There will be Fourth of July fireworks over the Navesink River this year, courtesy of the Hackensack Meridian Riverview Medical Center Foundation; but, due to COVID-19 concerns, there won’t be an audience, exclusive or not.
Summertime can be hectic. Not quite as much these post-quarantine pandemic days of summer, though. Most are pretty tired of alone time. Still, there’s nothing better than some an end-of-day solo time to unwind, distanced, in the fresh air … embraced by a familiar, comforting scene.
The following piece was originally posted on July 8, 2015. It’s just the right time for a reprise. As we dive into summer season and word comes that the lights have gone out on Broadway for the rest of 2020, we thought it only fitting to remember good summer times in a premier summer theaterintheRumson-Fair Haven area. Once upon a time, there was a special little creative niche in Rumson … Take a trip back with us to simple summers and magical, theatrical times …
Remember The Barn Theater in Rumson?
Well, if you don’t, you missed out and are probably significantly younger than those who do and didn’t — miss out, that is.
It’s a plus if you’re that young. But, it’s definitely a factor in the minus category if you didn’t work, play or get entertained there.
It was a community theater that cast hundreds, maybe thousands, from the area, including many Rumson-Fair Haven Regional High School (RFH) students.
The building is still there, only a few blocks away from the high school on Avenue of Two Rivers near the intersection at Ridge Road. The reason why it was called The Barn was, well, because it was an old barn, gutted (if there is such a thing with a barn) and converted into a small arena-type stage theater, with the stage at floor level and risers around it as seats, though not all the way around.
You get the picture. Now, here’s what’s behind the place’s show folk and shows …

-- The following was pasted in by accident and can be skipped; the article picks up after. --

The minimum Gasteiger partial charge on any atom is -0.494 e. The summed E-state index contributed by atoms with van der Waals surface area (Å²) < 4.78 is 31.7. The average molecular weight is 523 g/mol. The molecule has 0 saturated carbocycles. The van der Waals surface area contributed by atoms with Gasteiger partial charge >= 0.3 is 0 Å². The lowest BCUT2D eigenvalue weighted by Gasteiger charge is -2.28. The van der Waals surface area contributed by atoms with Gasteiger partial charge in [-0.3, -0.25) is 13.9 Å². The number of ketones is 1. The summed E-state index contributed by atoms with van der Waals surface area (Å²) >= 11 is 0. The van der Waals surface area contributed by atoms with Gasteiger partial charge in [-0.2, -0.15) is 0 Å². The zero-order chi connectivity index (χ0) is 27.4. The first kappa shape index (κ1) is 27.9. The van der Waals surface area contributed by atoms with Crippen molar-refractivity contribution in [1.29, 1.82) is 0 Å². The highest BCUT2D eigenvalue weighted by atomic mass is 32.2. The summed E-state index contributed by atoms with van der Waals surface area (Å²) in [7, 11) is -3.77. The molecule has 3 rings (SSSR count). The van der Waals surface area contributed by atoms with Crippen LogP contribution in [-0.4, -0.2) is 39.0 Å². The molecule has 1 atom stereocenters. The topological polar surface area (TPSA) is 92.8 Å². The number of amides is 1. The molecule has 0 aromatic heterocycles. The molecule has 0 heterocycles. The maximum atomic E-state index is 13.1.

This Retro Pic of the Day is being run again as an ode to priceless firsts with your first friend, your first real neighbor and the warmth of those times under the summer sun. It is a thank you tothat neighborhood kid, the tallest of us kids, with the fancy, flouncy, skirted bathing suit, the flowery bathing cap and the chutzpah to give this Fair Haven kid many firsts with questionable veracity, but always loyalty and love.
There’s nothing quite like a summer drive in a classic car with the top down. So, we’re re-running this piece just because the sun needs to shine on friendships and good times like these. There’s nothing quite as warm. Put the top down and take a drive back with us again …
The drive is all the better if it’s made with best friends. So, as a continuing ode to summer fun of the past at the hands of RFH teens, the Retro Pic of the Day encapsulates the whole idea — best friends, a cool ride and warm memories.
The following was originally posted in May of 2017. It is being re-run in honor of graduation, time honored traditions past and this RFH Daisy Chain girl of ’78, who passed away in February of 2018 — Daryl Cooper Ley.
In high school social circles, it was considered a popularity status symbol to be chosen for the chain. Daryl wasn’t all too thrilled about it at the time. It had confirmed what her closest friends knew. That she was cool. It was often repeated to her. “I didn’t think so,” was always her answer. Sorry, Dar. We win. Got the last word. You were. RIP, Dar. You are remembered … in our hearts, souls and print, like it or not! Love you forever more. Oh, she would kill me …
It was considered a privilege and honor. They were chosen from the junior class at RFH to serve as the debutante-like ushers for the graduating class. All dressed in white and supposedly gracefully toting a chain of daisies, the Daisy Chain girls were a fixture of high school finery at graduations in the 1970s.
The origins of the somewhat upper-crust tradition date back to the 1900s, but this Retro Pic of the Day was snapped in 1978.
The living may not be quite so easy this summer, but there has been some freedom from pandemic quarantine to ease those isolation blues. And when there’s a chance to enjoy a sunny summer day by the river, all Rumson-Fair Haven area folks tend to flock right to it.